-Ven. Anzan Hoshin roshi, continuing teisho 6, "The Paramitas" on Wednesday, February 18, 2004 in the teisho series "The Thread of the Buddhas," commentaries on Eihei Dogen zenji's Bukkyo.
The Nehan O-sesshin will begin at 8 p.m. on Friday, February 8th, and will end at noon on Friday, February 15th. A sitting for associate and general students will take place in the Zendo on Saturday, February 9th. Arrival time is 9:15 a.m. (in time for First Bell). The sitting ends at 11:30 a.m. Students attending are reminded to remain on the first floor.
Cancelled General Sitting
The February 11th general sitting that would normally take place at 7:30 p.m. is cancelled due to the O-sesshin.
Cancelled Associate Sitting
The February 14th associate sitting that would normally take place at 7:30 p.m. is cancelled due to the O-sesshin.
A Note to Preliminary and Public Students Concerning O-sesshin
During an O-sesshin the schedule is such that there is no time to meet face to face with preliminary students or to reply to email correspondence sent by public students. Public students are asked to send their weekly practice journals, as they will be reviewed. But unless there is something that needs an immediate reply, you will not receive an email reply until the week following the O-sesshin.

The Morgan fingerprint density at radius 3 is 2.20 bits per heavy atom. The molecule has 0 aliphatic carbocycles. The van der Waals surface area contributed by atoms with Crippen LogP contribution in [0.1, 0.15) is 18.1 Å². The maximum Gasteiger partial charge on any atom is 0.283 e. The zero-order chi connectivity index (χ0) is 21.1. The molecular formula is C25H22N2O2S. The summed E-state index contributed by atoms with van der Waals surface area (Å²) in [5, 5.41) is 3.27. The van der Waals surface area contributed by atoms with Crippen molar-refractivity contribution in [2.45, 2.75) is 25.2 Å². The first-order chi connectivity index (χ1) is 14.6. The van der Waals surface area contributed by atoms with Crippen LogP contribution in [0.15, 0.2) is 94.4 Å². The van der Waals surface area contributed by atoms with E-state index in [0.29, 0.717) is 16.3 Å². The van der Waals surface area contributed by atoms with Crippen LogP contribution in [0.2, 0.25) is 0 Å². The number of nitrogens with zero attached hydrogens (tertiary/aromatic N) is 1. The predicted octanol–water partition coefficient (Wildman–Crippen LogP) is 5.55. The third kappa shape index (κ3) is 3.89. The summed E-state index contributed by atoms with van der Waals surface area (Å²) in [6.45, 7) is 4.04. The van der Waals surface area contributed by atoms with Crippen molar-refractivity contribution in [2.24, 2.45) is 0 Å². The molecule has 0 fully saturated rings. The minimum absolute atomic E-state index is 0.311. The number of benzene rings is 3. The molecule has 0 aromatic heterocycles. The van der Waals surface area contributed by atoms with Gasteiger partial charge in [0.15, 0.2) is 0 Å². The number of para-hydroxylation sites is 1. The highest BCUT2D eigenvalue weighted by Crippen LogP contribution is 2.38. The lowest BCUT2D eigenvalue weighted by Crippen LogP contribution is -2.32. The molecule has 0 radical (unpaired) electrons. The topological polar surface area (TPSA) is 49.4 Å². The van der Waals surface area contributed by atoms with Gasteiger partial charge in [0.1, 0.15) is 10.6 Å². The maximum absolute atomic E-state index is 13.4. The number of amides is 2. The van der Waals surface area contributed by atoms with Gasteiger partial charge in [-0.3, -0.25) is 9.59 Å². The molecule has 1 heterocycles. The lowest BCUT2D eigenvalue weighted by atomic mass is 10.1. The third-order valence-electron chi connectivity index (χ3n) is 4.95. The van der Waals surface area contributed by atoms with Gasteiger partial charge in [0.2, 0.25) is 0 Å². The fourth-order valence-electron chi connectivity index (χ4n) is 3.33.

Commemoration of the Buddha’s Death (Nehan-e) February 15th.
The Roshi will begin a period of hermitage at midnight on Wednesday, February 27th, which will end at 9:30 a.m. on Sunday, March 3rd, when he leads monastics in Acalanatha Sadhana.
Fundraising goal: The estimates we have received for this roof work total $30,653.63 for replacement of all three roofs. We hope to engage the contractor to do the work in spring 2019, but this will depend on whether sufficient funds have been collected.
Amount raised to date: $9,730
You don't need to turn around and go home. Ring the bell once and then sit on the bench on the front porch. If possible, we will come and unlock the door for you right away. If we are in the middle of the chants or listening to a teisho, we will come to let you in as soon as the teisho finishes.